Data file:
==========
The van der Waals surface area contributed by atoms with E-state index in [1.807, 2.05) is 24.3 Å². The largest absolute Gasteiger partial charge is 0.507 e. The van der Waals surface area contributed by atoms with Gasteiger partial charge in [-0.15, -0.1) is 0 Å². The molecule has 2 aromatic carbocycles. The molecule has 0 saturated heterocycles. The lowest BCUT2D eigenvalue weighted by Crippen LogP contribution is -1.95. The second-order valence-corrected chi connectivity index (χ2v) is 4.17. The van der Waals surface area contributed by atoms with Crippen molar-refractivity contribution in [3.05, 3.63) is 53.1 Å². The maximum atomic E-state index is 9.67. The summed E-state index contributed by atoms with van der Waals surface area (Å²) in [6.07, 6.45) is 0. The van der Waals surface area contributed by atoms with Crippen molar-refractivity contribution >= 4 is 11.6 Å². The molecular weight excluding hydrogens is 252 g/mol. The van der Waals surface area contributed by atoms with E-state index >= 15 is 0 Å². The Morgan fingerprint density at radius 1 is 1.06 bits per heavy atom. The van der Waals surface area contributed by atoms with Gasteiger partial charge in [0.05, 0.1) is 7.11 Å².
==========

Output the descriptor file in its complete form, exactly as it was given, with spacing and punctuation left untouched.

The van der Waals surface area contributed by atoms with E-state index in [1.807, 2.05) is 24.3 Å². The largest absolute Gasteiger partial charge is 0.507 e. The van der Waals surface area contributed by atoms with Gasteiger partial charge in [-0.15, -0.1) is 0 Å². The molecule has 2 aromatic carbocycles. The molecule has 0 saturated heterocycles. The lowest BCUT2D eigenvalue weighted by Crippen LogP contribution is -1.95. The second-order valence-corrected chi connectivity index (χ2v) is 4.17. The van der Waals surface area contributed by atoms with Crippen molar-refractivity contribution in [3.05, 3.63) is 53.1 Å². The maximum atomic E-state index is 9.67. The summed E-state index contributed by atoms with van der Waals surface area (Å²) in [6.07, 6.45) is 0. The van der Waals surface area contributed by atoms with Crippen molar-refractivity contribution >= 4 is 11.6 Å². The molecular weight excluding hydrogens is 252 g/mol. The van der Waals surface area contributed by atoms with E-state index >= 15 is 0 Å². The Morgan fingerprint density at radius 1 is 1.06 bits per heavy atom. The van der Waals surface area contributed by atoms with Gasteiger partial charge in [0.05, 0.1) is 7.11 Å².